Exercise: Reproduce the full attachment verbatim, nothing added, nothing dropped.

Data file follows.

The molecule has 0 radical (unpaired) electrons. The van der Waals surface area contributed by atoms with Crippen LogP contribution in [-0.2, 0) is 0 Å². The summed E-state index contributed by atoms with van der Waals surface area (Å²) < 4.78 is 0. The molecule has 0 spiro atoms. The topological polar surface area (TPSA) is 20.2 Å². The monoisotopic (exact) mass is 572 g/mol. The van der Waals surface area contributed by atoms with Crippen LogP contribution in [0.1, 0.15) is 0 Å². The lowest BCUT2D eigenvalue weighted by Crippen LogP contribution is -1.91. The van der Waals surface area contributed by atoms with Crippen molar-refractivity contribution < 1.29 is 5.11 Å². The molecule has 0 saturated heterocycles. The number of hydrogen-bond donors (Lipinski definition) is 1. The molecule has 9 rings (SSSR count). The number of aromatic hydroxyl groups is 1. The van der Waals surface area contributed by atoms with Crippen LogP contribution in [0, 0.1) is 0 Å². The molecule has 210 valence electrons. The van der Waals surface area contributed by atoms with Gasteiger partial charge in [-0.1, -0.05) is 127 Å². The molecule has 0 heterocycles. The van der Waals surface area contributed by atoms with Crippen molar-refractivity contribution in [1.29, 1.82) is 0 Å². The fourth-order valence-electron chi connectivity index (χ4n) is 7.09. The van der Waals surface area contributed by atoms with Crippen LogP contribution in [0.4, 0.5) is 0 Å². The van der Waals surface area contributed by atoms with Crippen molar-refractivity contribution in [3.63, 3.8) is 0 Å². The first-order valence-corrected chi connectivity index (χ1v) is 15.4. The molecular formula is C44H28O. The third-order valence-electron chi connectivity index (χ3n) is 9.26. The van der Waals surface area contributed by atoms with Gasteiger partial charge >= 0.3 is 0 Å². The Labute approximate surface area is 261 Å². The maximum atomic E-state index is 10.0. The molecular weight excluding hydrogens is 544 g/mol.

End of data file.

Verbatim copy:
The molecule has 0 radical (unpaired) electrons. The van der Waals surface area contributed by atoms with Crippen LogP contribution in [-0.2, 0) is 0 Å². The summed E-state index contributed by atoms with van der Waals surface area (Å²) < 4.78 is 0. The molecule has 0 spiro atoms. The topological polar surface area (TPSA) is 20.2 Å². The monoisotopic (exact) mass is 572 g/mol. The van der Waals surface area contributed by atoms with Crippen LogP contribution in [0.1, 0.15) is 0 Å². The lowest BCUT2D eigenvalue weighted by Crippen LogP contribution is -1.91. The van der Waals surface area contributed by atoms with Crippen molar-refractivity contribution < 1.29 is 5.11 Å². The molecule has 0 saturated heterocycles. The number of hydrogen-bond donors (Lipinski definition) is 1. The molecule has 9 rings (SSSR count). The number of aromatic hydroxyl groups is 1. The van der Waals surface area contributed by atoms with Crippen LogP contribution in [0, 0.1) is 0 Å². The molecule has 210 valence electrons. The van der Waals surface area contributed by atoms with Gasteiger partial charge in [-0.1, -0.05) is 127 Å². The molecule has 0 heterocycles. The van der Waals surface area contributed by atoms with Crippen molar-refractivity contribution in [1.29, 1.82) is 0 Å². The fourth-order valence-electron chi connectivity index (χ4n) is 7.09. The van der Waals surface area contributed by atoms with Crippen LogP contribution in [0.4, 0.5) is 0 Å². The van der Waals surface area contributed by atoms with Crippen molar-refractivity contribution in [3.63, 3.8) is 0 Å². The first-order valence-corrected chi connectivity index (χ1v) is 15.4. The molecular formula is C44H28O. The third-order valence-electron chi connectivity index (χ3n) is 9.26. The van der Waals surface area contributed by atoms with Gasteiger partial charge >= 0.3 is 0 Å². The Labute approximate surface area is 261 Å². The maximum atomic E-state index is 10.0. The molecular weight excluding hydrogens is 544 g/mol.